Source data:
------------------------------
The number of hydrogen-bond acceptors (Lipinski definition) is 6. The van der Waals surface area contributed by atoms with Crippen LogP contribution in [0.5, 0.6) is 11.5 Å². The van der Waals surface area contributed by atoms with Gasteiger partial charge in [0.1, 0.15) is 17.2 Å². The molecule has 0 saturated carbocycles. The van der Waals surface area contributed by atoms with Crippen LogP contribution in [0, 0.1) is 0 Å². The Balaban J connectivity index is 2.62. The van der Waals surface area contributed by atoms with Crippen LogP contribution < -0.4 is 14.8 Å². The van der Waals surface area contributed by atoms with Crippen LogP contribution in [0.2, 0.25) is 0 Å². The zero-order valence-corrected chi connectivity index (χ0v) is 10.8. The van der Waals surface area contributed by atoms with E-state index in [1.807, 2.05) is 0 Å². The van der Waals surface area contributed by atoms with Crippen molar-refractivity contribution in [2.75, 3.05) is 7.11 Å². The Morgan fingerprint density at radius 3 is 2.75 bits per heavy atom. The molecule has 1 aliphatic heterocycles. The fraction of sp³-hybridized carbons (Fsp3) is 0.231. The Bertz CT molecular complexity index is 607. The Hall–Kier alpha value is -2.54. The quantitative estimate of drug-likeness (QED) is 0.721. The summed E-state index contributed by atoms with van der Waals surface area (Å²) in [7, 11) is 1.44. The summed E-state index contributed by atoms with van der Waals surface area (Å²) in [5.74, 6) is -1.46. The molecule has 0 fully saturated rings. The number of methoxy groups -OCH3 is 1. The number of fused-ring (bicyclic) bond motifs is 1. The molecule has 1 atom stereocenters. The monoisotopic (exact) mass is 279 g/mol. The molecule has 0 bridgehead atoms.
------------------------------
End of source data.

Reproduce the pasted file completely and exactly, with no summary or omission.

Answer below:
The number of hydrogen-bond acceptors (Lipinski definition) is 6. The van der Waals surface area contributed by atoms with Crippen LogP contribution in [0.5, 0.6) is 11.5 Å². The van der Waals surface area contributed by atoms with Gasteiger partial charge in [0.1, 0.15) is 17.2 Å². The molecule has 0 saturated carbocycles. The van der Waals surface area contributed by atoms with Crippen LogP contribution in [0, 0.1) is 0 Å². The Balaban J connectivity index is 2.62. The van der Waals surface area contributed by atoms with Crippen LogP contribution < -0.4 is 14.8 Å². The van der Waals surface area contributed by atoms with Crippen LogP contribution in [0.2, 0.25) is 0 Å². The zero-order valence-corrected chi connectivity index (χ0v) is 10.8. The van der Waals surface area contributed by atoms with E-state index in [1.807, 2.05) is 0 Å². The van der Waals surface area contributed by atoms with Crippen molar-refractivity contribution in [2.75, 3.05) is 7.11 Å². The Morgan fingerprint density at radius 3 is 2.75 bits per heavy atom. The molecule has 1 aliphatic heterocycles. The fraction of sp³-hybridized carbons (Fsp3) is 0.231. The Bertz CT molecular complexity index is 607. The Hall–Kier alpha value is -2.54. The quantitative estimate of drug-likeness (QED) is 0.721. The summed E-state index contributed by atoms with van der Waals surface area (Å²) in [7, 11) is 1.44. The summed E-state index contributed by atoms with van der Waals surface area (Å²) in [5.74, 6) is -1.46. The molecule has 0 fully saturated rings. The number of methoxy groups -OCH3 is 1. The number of fused-ring (bicyclic) bond motifs is 1. The molecule has 1 atom stereocenters. The monoisotopic (exact) mass is 279 g/mol. The molecule has 0 bridgehead atoms.